Rise of the Demagogues

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“Russia needs a strong state power and must have it. But I am not calling for totalitarianism.”

What exactly is he calling for then?

The past few years have seen the rise of a handful of authoritarian leaders around the world who have taken great strides to eliminate any checks to their power inside their nations. They have outlawed alternative political parties and muffled the press towards portraying almost exclusively government-sponsored messages. These leaders have sought to make themselves almost synonymous with governmental power, and they have largely succeeded. There are no significant opposition political parties in Russia or Venezuela. Newspapers and TV networks critical of the government have been banned or brought to heel – no longer is there any independent media to speak of.
Democracy has much suffered in these countries, and perhaps one could sum it up thusly: we have seen a resurgence of demagogues.
Hugo Chavez, Vladimir Putin — they have this in common: they hate the United States, they whip up their support from the lower ranks and the uneducated, and they speak to the fears and insecurities of their peoples.
They also have this in common: their reigns are almost entirely funded by rising oil prices. They are regimes perilously dependent on oil and unstable oil prices for any prosperity they might experience. And the past few years, which have seen sky-high oil prices, have been very good to them. They have funded their regimes on lavish oil profits, to the tune of billions of dollars.
But nothing lasts forever, and oil prices will come down. What then?
The worst part of corrupting a political culture with the worship of one supreme leader is what to do once he is gone. A temporary illusion of unity brought about by coercive governmental power can weaken institutions and civil society to the point that one suffers the succession crises that plagued the Roman Empire that eventually turned it into a brittle dictatorship – and Rome into a scene of unending civil chaos. When power devolves so heavily onto one person, the institutions that anchor a society in good times and bad diminish. Civil society under authoritarian regimes does not rest on the many pillars of many differing and independent interests – it relies on this one support of the Man in Power and his cohorts, and when this comes to an end – what next? Who says? Is there any way to change the regime of a once powerful strongmen whose star has faded among his people. When the bloom is off the rose — when it is time to go and to go now — what then? As Jan Masaryk claimed, “Dictators are rulers who always look good until the last ten minutes.” Are there mechanisms for the transfer of power? Or does it come down to violence and who has more power? Does an independent judiciary hold any sway? Does the law mean anything anymore? Or is the law what the Maximum Leader says it is? Is there any real government independent of the Man at the Helm at any one time? Or does that Leader become the government? To whom is the army loyal, for example? The secret police?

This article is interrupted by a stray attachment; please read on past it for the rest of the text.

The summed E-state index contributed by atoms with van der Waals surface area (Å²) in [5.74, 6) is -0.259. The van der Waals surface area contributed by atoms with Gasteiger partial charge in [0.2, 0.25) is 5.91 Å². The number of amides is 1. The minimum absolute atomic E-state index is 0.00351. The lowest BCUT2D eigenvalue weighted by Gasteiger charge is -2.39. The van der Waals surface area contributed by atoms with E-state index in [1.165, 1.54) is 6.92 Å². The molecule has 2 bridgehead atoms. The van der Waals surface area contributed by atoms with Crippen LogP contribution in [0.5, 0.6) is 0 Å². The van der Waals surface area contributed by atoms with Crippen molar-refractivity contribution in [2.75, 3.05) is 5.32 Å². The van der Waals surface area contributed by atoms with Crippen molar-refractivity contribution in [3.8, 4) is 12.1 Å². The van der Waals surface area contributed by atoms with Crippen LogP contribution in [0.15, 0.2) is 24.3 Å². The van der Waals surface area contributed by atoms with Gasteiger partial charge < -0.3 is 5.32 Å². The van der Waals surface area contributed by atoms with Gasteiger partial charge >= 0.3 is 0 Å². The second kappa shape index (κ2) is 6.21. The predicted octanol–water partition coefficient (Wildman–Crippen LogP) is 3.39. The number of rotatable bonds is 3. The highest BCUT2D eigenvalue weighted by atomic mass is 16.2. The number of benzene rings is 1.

It is not necessarily that Putin or Chavez themselves are horrible despots who will fill the jails with dissidents or kill off their adversaries. It is that in enlarging themselves so much they will subvert the democratic process in a way that will take decades to rebuild, in my opinion. Their corruption of the democratic process will be profound and long-lasting. Policemen and soldiers and other civil servants will come to serve more the Man in Power than the institutions they serve. Political loyalty to one Supreme Leader will become more important than doing one’s duty according to how it should be done. The law, and the government, will become whatever the Man in Power says it is.
Mark my words: not next year, nor in five years – but in ten years Venezuela and Russia will reap the rewards in sporting political cultures where one man was able to eliminate meaningful political opposition and destroy pluralism — the daily practice of a multilateral political culture where power is shared through many fonts. It is a return to histrionic Peronism and caudillos in Latin America, to tight-lipped Czardom and Red Square authoritarianism in Russia.
Rule by commissar didn’t work out well the first time, and I see no reason why it will be any better now. Think of civil unrest and huge street fights between the government and outlawed opposition groups — ten years from now: mark my words. John Adams hoped to create a stable government under a written constitution in a “government of laws, and not of men.” Putin and Chavez are helping to create nations graven in their image, and the law suffers in their long shadow. Their societies will suffer in the long-term. What about when the first real crisis hits their country? How will disagreements be brokered?
“Big leaders make for a small people.” The Russians and Venezuelans are playing with fire in allowing one person to define their political culture so much.
Ten years: mark my words.

“Big leaders make for a small people.”

One Comment

  • Sergio Cazares

    Vladimir Putin’s support for Iran makes me wonder on why he’s doing this? I’m not sure he “hates” the United States as much as Hugo Chavez does. I’m sure you hear what Chavez says about the U.S. on a near-daily basis. Vladimir Putin, I’m not so sure.